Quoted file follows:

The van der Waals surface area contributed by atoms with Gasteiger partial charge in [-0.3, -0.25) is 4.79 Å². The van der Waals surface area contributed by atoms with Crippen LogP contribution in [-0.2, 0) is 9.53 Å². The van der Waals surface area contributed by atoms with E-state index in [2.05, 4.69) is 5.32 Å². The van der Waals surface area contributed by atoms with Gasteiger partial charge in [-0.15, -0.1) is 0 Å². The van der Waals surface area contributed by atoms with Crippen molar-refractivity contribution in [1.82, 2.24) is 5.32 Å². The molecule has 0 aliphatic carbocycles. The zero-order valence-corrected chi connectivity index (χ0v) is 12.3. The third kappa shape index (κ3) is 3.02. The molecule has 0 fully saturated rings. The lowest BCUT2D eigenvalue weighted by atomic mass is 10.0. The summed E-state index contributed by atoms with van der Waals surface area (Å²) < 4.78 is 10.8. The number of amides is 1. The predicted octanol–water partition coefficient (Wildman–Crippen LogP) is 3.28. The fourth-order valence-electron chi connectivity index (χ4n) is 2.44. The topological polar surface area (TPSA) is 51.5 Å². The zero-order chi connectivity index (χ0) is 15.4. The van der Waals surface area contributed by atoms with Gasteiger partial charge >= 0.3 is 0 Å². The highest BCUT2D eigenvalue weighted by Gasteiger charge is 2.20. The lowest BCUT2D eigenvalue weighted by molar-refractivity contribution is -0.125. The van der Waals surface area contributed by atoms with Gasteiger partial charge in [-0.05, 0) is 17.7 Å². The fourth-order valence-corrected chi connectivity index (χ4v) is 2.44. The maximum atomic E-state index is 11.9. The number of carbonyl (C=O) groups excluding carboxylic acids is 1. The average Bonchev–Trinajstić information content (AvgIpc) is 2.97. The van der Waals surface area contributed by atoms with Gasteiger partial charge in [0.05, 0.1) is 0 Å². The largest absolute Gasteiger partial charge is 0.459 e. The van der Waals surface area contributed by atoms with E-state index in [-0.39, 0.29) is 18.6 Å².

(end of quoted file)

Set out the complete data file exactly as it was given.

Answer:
The van der Waals surface area contributed by atoms with Gasteiger partial charge in [-0.3, -0.25) is 4.79 Å². The van der Waals surface area contributed by atoms with Crippen LogP contribution in [-0.2, 0) is 9.53 Å². The van der Waals surface area contributed by atoms with E-state index in [2.05, 4.69) is 5.32 Å². The van der Waals surface area contributed by atoms with Gasteiger partial charge in [-0.15, -0.1) is 0 Å². The van der Waals surface area contributed by atoms with Crippen molar-refractivity contribution in [1.82, 2.24) is 5.32 Å². The molecule has 0 aliphatic carbocycles. The zero-order valence-corrected chi connectivity index (χ0v) is 12.3. The third kappa shape index (κ3) is 3.02. The molecule has 0 fully saturated rings. The lowest BCUT2D eigenvalue weighted by atomic mass is 10.0. The summed E-state index contributed by atoms with van der Waals surface area (Å²) < 4.78 is 10.8. The number of amides is 1. The predicted octanol–water partition coefficient (Wildman–Crippen LogP) is 3.28. The fourth-order valence-electron chi connectivity index (χ4n) is 2.44. The topological polar surface area (TPSA) is 51.5 Å². The zero-order chi connectivity index (χ0) is 15.4. The van der Waals surface area contributed by atoms with Gasteiger partial charge >= 0.3 is 0 Å². The highest BCUT2D eigenvalue weighted by Gasteiger charge is 2.20. The lowest BCUT2D eigenvalue weighted by molar-refractivity contribution is -0.125. The van der Waals surface area contributed by atoms with Gasteiger partial charge in [-0.05, 0) is 17.7 Å². The fourth-order valence-corrected chi connectivity index (χ4v) is 2.44. The maximum atomic E-state index is 11.9. The number of carbonyl (C=O) groups excluding carboxylic acids is 1. The average Bonchev–Trinajstić information content (AvgIpc) is 2.97. The van der Waals surface area contributed by atoms with Gasteiger partial charge in [0.05, 0.1) is 0 Å². The largest absolute Gasteiger partial charge is 0.459 e. The van der Waals surface area contributed by atoms with E-state index in [-0.39, 0.29) is 18.6 Å².